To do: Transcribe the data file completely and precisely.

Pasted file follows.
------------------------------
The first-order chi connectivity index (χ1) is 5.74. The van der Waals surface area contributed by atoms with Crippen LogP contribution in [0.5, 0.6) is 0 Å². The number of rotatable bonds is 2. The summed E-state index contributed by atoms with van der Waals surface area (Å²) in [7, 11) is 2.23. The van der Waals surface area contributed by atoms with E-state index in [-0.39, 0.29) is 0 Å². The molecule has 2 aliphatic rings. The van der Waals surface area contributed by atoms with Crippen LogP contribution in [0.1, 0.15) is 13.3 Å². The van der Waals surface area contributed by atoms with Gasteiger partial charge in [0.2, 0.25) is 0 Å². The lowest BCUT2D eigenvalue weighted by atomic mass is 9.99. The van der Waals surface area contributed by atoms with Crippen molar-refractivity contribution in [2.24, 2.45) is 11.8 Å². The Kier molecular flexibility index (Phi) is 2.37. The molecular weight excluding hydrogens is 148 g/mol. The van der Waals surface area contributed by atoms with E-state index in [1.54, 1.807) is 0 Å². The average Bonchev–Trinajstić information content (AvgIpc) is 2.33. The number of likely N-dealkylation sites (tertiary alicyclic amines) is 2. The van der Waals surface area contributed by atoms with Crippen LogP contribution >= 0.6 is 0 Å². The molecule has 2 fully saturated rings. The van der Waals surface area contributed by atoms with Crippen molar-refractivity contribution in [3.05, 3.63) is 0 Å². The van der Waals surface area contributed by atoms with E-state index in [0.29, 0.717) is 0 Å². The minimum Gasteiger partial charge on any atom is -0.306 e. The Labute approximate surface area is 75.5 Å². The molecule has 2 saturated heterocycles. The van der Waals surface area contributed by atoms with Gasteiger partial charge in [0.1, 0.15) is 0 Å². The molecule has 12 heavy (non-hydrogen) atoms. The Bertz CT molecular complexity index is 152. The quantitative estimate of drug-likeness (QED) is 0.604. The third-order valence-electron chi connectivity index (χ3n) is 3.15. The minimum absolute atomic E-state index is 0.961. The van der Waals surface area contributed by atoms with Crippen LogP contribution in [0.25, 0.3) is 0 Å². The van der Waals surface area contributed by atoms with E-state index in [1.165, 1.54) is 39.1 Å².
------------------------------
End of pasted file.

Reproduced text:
The first-order chi connectivity index (χ1) is 5.74. The van der Waals surface area contributed by atoms with Crippen LogP contribution in [0.5, 0.6) is 0 Å². The number of rotatable bonds is 2. The summed E-state index contributed by atoms with van der Waals surface area (Å²) in [7, 11) is 2.23. The van der Waals surface area contributed by atoms with E-state index in [-0.39, 0.29) is 0 Å². The molecule has 2 aliphatic rings. The van der Waals surface area contributed by atoms with Crippen LogP contribution in [0.1, 0.15) is 13.3 Å². The van der Waals surface area contributed by atoms with Gasteiger partial charge in [0.2, 0.25) is 0 Å². The lowest BCUT2D eigenvalue weighted by atomic mass is 9.99. The van der Waals surface area contributed by atoms with Crippen molar-refractivity contribution in [2.24, 2.45) is 11.8 Å². The Kier molecular flexibility index (Phi) is 2.37. The molecular weight excluding hydrogens is 148 g/mol. The van der Waals surface area contributed by atoms with E-state index in [1.54, 1.807) is 0 Å². The average Bonchev–Trinajstić information content (AvgIpc) is 2.33. The number of likely N-dealkylation sites (tertiary alicyclic amines) is 2. The van der Waals surface area contributed by atoms with Crippen LogP contribution >= 0.6 is 0 Å². The molecule has 2 fully saturated rings. The van der Waals surface area contributed by atoms with Crippen molar-refractivity contribution in [3.05, 3.63) is 0 Å². The van der Waals surface area contributed by atoms with E-state index in [0.29, 0.717) is 0 Å². The minimum Gasteiger partial charge on any atom is -0.306 e. The Labute approximate surface area is 75.5 Å². The molecule has 2 saturated heterocycles. The van der Waals surface area contributed by atoms with Gasteiger partial charge in [0.1, 0.15) is 0 Å². The molecule has 12 heavy (non-hydrogen) atoms. The Bertz CT molecular complexity index is 152. The quantitative estimate of drug-likeness (QED) is 0.604. The third-order valence-electron chi connectivity index (χ3n) is 3.15. The minimum absolute atomic E-state index is 0.961. The van der Waals surface area contributed by atoms with Crippen LogP contribution in [0.25, 0.3) is 0 Å². The van der Waals surface area contributed by atoms with E-state index in [1.165, 1.54) is 39.1 Å².